Diocesan News

Serra Club: foster, promote vocations

Story by Reagan Scott

(SNR) - Since its founding in the Lincoln Diocese in 1955, the Serra Club has been serving those in the priesthood and religious life by encouraging vocations through prayer and service.

The motto of the men’s organization is “to foster and promote vocations to the priesthood and religious life and to further Catholicism by encouraging its members, in fellowship, through education, to fulfill their vocations to service,” according to the group’s webpage.

The group was originally founded in Seattle in 1935 and has spread across the globe. The organization now has more than 20,000 members worldwide.

Named after St. Junípero Serra who was canonized last year, the group does what it can to emulate the saint who was so vital in spreading the faith and establishing missions throughout what is now California. Now, Lincoln’s Serra Club is doing what it can to emulate St. Serra’s mission.

Walter Zink II, a four-year member of the Serra Club, serves as the president of the Lincoln organization, which currently has 100 members.

“We [try to emulate St. Serra] by trying to be selfless, to evangelize and to encourage people in their efforts to be religious,” he said. “He was a great creator of missions and we try to follow that example. We are truly proud that he was canonized.”

The group meets on the first and third Fridays of the month at Madonna Rehabilitation Center. On the first Friday, the group will have Mass and a rosary in the center’s chapel preceding the meeting. On the third Friday of the month, the group will have lunch and a speaker.

The speakers at the meetings vary, but Ron Lee, program chair, ensures that the organization has a wide variety of people come, including priests, sisters, seminarians and lay people.

Father Robert Matya serves as the Serra Club’s chaplain, celebrating Mass for the organization, as well as beginning the meetings on the third Friday of the month when he can. Father Matya also serves as the vocations director for the diocese.

“The position of director of vocations nestles nicely with our mission,” Zink said.

Because the Serra Club’s mission is to promote vocations in the diocese, the organization is very involved with St. Gregory the Great Seminary, as well as the religious sisters in the Lincoln Diocese.

“The impact goes both ways,” Zink said. “We believe our efforts from prayer provide a sense of support in our diocese and there’s a sense of satisfaction we get from seeing young men and women enter religious life and the priesthood.”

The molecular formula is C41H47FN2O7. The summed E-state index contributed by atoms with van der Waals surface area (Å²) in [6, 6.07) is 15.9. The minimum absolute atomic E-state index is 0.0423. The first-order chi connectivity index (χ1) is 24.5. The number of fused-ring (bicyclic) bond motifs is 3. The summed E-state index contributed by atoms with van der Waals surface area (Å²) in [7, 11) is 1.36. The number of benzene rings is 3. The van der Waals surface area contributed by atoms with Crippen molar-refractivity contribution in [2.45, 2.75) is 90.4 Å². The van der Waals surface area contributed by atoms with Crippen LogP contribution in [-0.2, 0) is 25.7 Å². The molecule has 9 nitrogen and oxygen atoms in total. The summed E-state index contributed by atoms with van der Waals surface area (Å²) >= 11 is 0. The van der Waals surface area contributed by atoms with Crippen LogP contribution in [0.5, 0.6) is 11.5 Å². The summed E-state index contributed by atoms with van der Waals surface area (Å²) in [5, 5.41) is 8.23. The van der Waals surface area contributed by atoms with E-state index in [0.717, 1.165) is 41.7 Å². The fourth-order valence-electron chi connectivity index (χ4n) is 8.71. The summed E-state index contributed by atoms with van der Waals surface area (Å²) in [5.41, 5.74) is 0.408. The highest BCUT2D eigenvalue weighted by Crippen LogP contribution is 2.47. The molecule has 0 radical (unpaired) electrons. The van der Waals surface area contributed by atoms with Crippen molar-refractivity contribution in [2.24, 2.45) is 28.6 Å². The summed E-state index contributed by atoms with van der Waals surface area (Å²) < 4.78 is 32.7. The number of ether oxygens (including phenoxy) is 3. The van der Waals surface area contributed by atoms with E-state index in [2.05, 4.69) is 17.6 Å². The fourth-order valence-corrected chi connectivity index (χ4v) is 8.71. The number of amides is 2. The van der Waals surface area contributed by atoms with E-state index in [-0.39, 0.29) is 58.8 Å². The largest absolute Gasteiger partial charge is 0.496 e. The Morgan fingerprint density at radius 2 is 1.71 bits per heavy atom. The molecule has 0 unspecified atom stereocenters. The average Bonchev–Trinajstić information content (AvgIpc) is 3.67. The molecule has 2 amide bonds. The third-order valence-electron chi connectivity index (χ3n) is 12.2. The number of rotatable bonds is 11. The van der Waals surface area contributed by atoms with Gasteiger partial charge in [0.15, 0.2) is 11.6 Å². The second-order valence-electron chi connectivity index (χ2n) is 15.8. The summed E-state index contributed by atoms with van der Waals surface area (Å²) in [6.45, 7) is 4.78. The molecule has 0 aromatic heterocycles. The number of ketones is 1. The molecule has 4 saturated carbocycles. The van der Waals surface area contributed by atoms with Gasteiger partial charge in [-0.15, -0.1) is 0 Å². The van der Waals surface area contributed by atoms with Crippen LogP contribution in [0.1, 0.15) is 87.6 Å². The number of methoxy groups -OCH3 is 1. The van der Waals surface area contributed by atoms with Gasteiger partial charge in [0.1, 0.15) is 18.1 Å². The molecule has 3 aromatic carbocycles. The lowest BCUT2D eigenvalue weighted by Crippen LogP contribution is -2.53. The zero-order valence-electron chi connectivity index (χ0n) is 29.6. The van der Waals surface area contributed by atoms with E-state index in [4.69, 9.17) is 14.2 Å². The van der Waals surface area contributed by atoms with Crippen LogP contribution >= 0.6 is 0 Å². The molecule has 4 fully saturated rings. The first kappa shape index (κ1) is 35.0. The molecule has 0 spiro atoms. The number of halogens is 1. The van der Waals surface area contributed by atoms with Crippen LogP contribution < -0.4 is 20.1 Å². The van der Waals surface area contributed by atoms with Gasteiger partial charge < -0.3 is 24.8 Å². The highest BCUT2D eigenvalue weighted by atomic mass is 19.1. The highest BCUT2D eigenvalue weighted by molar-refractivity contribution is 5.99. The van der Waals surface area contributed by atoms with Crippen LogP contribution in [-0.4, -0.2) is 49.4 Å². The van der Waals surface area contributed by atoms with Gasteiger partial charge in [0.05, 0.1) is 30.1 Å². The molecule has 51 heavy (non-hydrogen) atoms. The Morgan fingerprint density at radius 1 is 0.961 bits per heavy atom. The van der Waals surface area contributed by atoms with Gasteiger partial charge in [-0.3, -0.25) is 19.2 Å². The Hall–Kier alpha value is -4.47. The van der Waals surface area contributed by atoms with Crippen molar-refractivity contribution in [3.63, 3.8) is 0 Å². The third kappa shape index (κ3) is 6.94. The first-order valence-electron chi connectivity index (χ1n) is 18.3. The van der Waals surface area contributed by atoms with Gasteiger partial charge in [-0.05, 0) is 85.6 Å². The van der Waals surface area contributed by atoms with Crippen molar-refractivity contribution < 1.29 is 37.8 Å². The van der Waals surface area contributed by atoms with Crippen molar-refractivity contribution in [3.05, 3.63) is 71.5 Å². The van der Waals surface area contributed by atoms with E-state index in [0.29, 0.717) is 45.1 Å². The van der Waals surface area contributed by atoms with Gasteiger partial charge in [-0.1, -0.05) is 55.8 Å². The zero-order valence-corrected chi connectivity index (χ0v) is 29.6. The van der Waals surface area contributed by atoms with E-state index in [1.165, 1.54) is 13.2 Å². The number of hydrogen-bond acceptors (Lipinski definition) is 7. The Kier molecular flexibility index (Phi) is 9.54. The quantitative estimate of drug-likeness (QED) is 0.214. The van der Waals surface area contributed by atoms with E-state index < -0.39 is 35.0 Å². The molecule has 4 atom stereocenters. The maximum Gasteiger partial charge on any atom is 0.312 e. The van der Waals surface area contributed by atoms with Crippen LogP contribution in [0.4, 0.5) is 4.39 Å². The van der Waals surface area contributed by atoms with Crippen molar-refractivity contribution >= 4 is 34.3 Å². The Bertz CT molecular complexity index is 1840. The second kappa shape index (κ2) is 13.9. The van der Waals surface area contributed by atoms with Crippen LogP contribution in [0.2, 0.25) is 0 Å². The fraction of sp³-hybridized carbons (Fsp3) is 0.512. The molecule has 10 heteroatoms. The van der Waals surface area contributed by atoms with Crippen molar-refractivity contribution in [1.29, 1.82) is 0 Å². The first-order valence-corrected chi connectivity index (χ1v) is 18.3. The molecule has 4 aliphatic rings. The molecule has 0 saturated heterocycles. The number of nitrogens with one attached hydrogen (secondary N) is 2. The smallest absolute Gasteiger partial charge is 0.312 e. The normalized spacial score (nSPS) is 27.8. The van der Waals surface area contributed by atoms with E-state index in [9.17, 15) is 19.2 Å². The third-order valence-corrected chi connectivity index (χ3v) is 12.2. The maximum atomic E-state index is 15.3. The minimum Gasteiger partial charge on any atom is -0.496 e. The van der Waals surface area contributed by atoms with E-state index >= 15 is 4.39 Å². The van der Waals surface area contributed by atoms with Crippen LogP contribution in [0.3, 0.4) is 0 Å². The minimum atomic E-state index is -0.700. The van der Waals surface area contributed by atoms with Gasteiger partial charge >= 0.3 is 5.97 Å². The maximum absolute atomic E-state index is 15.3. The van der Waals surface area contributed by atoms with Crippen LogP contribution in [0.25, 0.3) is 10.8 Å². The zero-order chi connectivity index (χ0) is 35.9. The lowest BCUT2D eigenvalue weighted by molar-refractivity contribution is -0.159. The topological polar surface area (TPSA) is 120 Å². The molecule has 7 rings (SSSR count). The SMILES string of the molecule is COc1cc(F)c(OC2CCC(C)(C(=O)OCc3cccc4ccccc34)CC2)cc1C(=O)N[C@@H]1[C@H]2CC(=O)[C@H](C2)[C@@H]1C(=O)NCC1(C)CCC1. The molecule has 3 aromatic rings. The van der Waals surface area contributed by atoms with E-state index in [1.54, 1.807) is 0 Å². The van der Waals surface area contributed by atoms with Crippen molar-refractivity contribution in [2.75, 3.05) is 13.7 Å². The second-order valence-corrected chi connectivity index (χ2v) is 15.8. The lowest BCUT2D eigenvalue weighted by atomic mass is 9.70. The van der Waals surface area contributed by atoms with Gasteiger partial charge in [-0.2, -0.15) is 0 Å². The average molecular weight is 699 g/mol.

According to Zink, the organization’s work allows them to be more involved in the vocation process, especially for the seminary, because the vocation process for the priesthood is more public than that of the convent.

In fact, it was the organization’s involvement with the seminary that inspired Richard Veik, a resident of Firth and a member of St. James Parish in Cortland, to join the Serra Club three years ago.

“I wanted to have more involvement with the seminary and the seminarians coming up to serve in our diocese,” Richard Veik said. “We help out with the graduation of the seminarians in the spring as well as the Ordination Mass at Cathedral. That’s a lot of fun.”

Another way that Richard Veik and his wife Lonnie encourage vocations is through adopting seminarians in prayer.

Richard Veik said, “There are quite a few of us [in Serra Club] who ‘adopt’ seminarians. I think that’s one of the more fun things to do; to try to get to know these guys.”

Although spiritual adoption of seminarians isn’t mandatory for Serra Club members, it is Richard Veik’s belief that many of the members use this act of service in order to further promote the mission of the Serra Club.

One of Richard Veik’s favorite events that the Serra Club hosts is a dinner with the seminarians and their parents.

“It’s really fun to get to know the parents of these guys,” Richard Veik said. “They’re all wonderful.”

As the wife of a Serra Club member, Lonnie Veik can still find ways to support vocations in the diocese, whether by adopting seminarians to pray for or helping to serve at receptions that the Serra Club hosts.

Lonnie Veik also enjoys going to Mass before the organization’s first Friday meeting each month, but what she enjoys most is being able to support the seminarians.

“Watching these young men grow, it’s been a phenomenal experience for me,” Lonnie Veik said. “We are blessed with so many vocations in our diocese.”

The Serra Club doesn’t only support seminarians however. Among other things, Serra Club will host an annual golf outing for all of the priests, as well as a luncheon for retired diocesan priests.

Although the vocation process for religious sisters is different than that of the priesthood in the diocese, that doesn’t stop the Serra Club from supporting them in any way.  In fact, every year the Serra Club will hold an appreciation dinner for the sisters in the Lincoln vicinity with members delivering food to the cloistered Pink Sisters in Lincoln, as well as the Carmelite Sisters in Valparaiso.

The members of the organization also host a youth day with the School Sisters of Christ the King for fathers and their daughters, as well as offer special prayers for consecrated religious.

“Long-term, we’d like to provide even more assistance to our religious sisters,” Zink said. “We very much appreciate all of the support we get from the sisters and the things that they do throughout the Diocese.”

Through their prayers and events, the Serra Club of Lincoln has been quietly supporting vocations in the Diocese of Lincoln for decades and, God willing, will continue to do so for many more decades to come.

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